Bundesliga

Film Focus: Tactical Preview of German Super Cup

Bayern's Arjen Robben, left, of the Netherlands and Dortmund's Henrikh Mkhitaryan of Armenia challenge for ball during the German Soccer Cup Final between FC Bayern Munich and Borussia Dortmund at the Olympic Stadium Berlin, Germany, Saturday, May 17, 2014. (AP Photo/Markus Schreiber)
Markus Schreiber/Associated Press
Karl MatchettFeatured ColumnistAugust 13, 2014

The commencement of the 2014-15 German Bundesliga season is still a little over a week away, but before the domestic league kicks off the big two will come face-to-face again in the German Super Cup.

Bayern Munich won the league-and-cup double last season, finishing ahead of Borussia Dortmund on both occasions, and the two will renew rivalries on Wednesday evening at Signal Iduna Park.

While it might not give a complete indication of what to expect from the upcoming season, a Dortmund-Bayern affair is never one to be missed, and plenty of onlookers will be keen to glean what knowledge they can from the match.

And by the way: SuperCup in Germany tonight. Lewandowski vs Dortmund...!! Rummenigge vs Watzke. Oh yes! Bayern vs Dortmund too...

— Jan Aage Fjortoft (@JanAageFjortoft) August 13, 2014

 

Missing Stars

The first point to note about the match is that we're unlikely to see full-strength sides from either team.

The German contingent from Bayern and Mats Hummels from Dortmund went the distance and won the World Cup in Brazil this summer, earning them an extended holiday, and thus they are behind in pre-season fitness work.

BELO HORIZONTE, BRAZIL - JULY 08:  Manuel Neuer (L) and Bastian Schweinsteiger of Germany celebrate after their team's second goal by Miroslav Klose (not pictured) during the 2014 FIFA World Cup Brazil Semi Final match between Brazil and Germany at Estadi
Michael Steele/Getty Images

At the very most, we could see some off the bench—or if they start, they'll be nowhere near peak levels of fitness or ability.

Bayern will also be without injured midfielder Thiago Alcantara, while Nuri Sahin missed Dortmund's most recent friendly through fitness issues too.

 

Dortmund's Soft Centre

There isn't too much that Jurgen Klopp has done wrong with his team over the past few seasons, and last year's inability to more strongly challenge for the title was certainly down to the huge numbers of injuries that BVB suffered, especially in defence.

However, they did tend to stick with a fairly consistent 4-2-3-1 formation lsat season, which left a midfield double pivot to protect the defence. Shorn of the driving ability of Ilkay Gundogan and with Sven Bender picking up another spate of injuries, Dortmund's centre of the park was a little lightweight at times, high on technique but lacking in defensive solidity, a domineering figure and runners from deep.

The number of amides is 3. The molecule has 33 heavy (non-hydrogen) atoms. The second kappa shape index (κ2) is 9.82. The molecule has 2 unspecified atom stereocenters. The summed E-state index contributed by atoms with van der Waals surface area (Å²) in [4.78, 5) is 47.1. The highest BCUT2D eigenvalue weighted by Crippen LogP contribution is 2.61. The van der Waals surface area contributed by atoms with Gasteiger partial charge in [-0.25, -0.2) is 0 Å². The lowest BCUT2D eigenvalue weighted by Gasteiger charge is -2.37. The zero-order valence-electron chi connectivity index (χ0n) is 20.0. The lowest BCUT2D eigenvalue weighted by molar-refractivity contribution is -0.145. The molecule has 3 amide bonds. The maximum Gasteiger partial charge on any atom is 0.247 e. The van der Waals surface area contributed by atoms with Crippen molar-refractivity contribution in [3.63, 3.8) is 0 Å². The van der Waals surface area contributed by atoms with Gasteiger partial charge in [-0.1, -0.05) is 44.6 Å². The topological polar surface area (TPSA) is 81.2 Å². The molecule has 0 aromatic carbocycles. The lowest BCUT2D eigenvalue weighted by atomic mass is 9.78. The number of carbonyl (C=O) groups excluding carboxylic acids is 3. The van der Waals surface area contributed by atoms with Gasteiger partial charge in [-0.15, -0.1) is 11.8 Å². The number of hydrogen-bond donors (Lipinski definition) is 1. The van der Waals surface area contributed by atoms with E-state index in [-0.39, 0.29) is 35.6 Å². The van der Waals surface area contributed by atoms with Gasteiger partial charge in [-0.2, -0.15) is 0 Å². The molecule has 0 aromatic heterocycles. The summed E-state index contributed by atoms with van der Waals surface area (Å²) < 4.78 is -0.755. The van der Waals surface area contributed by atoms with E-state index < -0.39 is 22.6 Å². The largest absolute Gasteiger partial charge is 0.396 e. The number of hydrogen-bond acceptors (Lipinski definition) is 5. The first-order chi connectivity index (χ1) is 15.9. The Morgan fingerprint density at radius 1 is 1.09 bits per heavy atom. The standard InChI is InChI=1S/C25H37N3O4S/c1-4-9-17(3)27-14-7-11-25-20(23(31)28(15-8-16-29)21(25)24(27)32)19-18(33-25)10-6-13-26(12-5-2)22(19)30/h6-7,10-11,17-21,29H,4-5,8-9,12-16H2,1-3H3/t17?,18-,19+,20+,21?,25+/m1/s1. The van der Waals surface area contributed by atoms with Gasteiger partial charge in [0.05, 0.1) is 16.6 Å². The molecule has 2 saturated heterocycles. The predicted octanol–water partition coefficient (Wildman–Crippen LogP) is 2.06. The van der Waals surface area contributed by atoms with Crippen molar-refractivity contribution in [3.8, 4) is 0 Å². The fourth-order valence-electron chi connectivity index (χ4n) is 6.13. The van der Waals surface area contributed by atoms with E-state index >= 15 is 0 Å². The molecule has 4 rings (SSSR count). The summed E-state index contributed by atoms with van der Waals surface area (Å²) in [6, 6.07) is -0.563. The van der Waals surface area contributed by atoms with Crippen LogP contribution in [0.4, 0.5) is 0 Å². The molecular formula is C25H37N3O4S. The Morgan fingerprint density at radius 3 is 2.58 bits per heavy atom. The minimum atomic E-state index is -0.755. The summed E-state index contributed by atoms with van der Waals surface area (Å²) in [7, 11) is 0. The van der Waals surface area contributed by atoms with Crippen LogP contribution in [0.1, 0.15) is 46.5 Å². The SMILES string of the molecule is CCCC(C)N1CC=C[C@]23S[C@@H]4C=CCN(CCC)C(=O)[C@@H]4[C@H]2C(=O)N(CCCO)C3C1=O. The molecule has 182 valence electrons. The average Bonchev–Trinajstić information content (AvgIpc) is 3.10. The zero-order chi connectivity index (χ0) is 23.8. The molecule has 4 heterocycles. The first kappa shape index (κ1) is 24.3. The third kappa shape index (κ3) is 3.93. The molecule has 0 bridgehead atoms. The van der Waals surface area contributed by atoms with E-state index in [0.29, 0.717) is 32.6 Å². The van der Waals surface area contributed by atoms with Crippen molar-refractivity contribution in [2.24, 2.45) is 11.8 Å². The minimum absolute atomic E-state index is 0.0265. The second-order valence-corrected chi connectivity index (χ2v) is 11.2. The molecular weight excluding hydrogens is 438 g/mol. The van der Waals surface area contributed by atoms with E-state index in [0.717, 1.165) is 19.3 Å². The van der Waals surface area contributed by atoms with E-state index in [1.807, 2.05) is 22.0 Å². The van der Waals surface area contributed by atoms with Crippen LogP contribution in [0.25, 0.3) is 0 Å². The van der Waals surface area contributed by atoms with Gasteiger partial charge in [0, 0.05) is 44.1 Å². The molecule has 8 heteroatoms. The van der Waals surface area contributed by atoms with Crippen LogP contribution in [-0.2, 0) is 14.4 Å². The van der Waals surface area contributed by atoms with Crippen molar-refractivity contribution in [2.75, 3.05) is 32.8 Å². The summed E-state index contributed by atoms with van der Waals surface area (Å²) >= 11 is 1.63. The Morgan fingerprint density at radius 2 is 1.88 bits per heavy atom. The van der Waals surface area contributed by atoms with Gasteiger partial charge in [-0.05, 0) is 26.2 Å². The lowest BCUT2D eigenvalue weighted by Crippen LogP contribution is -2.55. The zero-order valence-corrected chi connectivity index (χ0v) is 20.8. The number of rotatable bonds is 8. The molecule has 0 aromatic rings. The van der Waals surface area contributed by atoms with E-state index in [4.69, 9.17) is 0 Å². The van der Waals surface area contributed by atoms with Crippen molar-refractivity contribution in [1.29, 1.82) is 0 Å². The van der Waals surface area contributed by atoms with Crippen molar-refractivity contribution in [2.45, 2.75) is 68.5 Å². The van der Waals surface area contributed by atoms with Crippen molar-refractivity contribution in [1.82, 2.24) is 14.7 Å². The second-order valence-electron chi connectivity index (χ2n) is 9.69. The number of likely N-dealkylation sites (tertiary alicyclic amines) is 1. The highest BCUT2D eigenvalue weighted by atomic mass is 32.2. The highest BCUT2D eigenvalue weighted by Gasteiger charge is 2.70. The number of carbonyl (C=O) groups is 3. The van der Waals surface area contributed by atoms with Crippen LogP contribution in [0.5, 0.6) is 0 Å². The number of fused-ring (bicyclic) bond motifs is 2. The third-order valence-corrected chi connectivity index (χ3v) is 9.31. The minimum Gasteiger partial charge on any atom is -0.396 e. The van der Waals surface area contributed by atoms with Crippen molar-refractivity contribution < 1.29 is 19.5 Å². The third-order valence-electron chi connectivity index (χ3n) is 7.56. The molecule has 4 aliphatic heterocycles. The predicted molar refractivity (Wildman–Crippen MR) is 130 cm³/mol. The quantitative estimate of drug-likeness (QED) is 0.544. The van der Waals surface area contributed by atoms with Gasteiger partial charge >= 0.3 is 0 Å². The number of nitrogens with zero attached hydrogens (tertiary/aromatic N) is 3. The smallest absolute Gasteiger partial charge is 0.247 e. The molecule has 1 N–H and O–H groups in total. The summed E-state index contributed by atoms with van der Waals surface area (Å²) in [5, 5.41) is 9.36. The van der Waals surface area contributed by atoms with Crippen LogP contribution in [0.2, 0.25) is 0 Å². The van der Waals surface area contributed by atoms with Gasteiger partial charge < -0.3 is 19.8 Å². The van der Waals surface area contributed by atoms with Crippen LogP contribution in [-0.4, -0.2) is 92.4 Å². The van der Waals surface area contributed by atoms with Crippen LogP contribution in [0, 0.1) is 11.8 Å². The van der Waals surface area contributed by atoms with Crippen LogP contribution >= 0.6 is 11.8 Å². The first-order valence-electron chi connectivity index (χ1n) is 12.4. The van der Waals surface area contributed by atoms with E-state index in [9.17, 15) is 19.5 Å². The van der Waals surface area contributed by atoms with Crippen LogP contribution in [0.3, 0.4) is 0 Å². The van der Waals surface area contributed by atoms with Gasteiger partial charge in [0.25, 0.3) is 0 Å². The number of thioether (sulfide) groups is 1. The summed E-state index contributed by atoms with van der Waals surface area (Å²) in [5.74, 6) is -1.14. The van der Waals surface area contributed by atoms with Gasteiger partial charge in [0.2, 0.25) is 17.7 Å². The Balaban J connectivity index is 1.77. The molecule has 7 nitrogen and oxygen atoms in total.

Matchett B/R

The German Cup final of last season saw Bayern expose that double pivot a number of times, getting runners behind them to draw out defenders.

This pre-season has been difficult to gauge as a result of injuries and other absences, but their most recent fixture—a 4-0 mauling by Liverpool—exposed the same deficiencies on a number of occasions when central runners from the opposition exploited gaps and the lack of mobility of Dortmund's midfield.

Matchett B/R

Matchett B/R

 

Pep's Altered System

Bayern Munich boss Pep Guardiola switched during last season from a 4-2-3-1 to a 4-1-4-1 when he felt the need, but this summer has seen Bayern deploy a 3-4-3 for many of their fixtures.

It's a system which allows the German champions to keep their forwards high up the field and have the rest of the team try to press extremely intensely in the opposition's half of the field, with the wing-back pressing almost in a winger's area and the wide central defender in turn pressing in a full-back's zone.

Matchett B/R

Guardiola has always advocated that ability to defend high up the pitch and win back the ball extremely quickly, but in turn it will naturally leave his side open and vulnerable to counter-attacks, especially down the inside channels if teams are brave enough to commit numbers forward at pace after turnovers.

Under Klopp, Dortmund have habitually been excellent at this—when they have everybody fit and available.

The likes of Pierre-Emerick Aubameyang, Henrikh Mkhitaryan and Ciro Immobile should be ready for action, but without Marco Reus and of course Robert Lewandowski, who will be playing against them instead of for them, it remains to be seen whether Dortmund have enough in the armoury right now to make Bayern's lack of familiarity with the system count.

A title is at stake, but it's as open a fight as we're likely to see in Germany this year due to the changes and absences in both camps.

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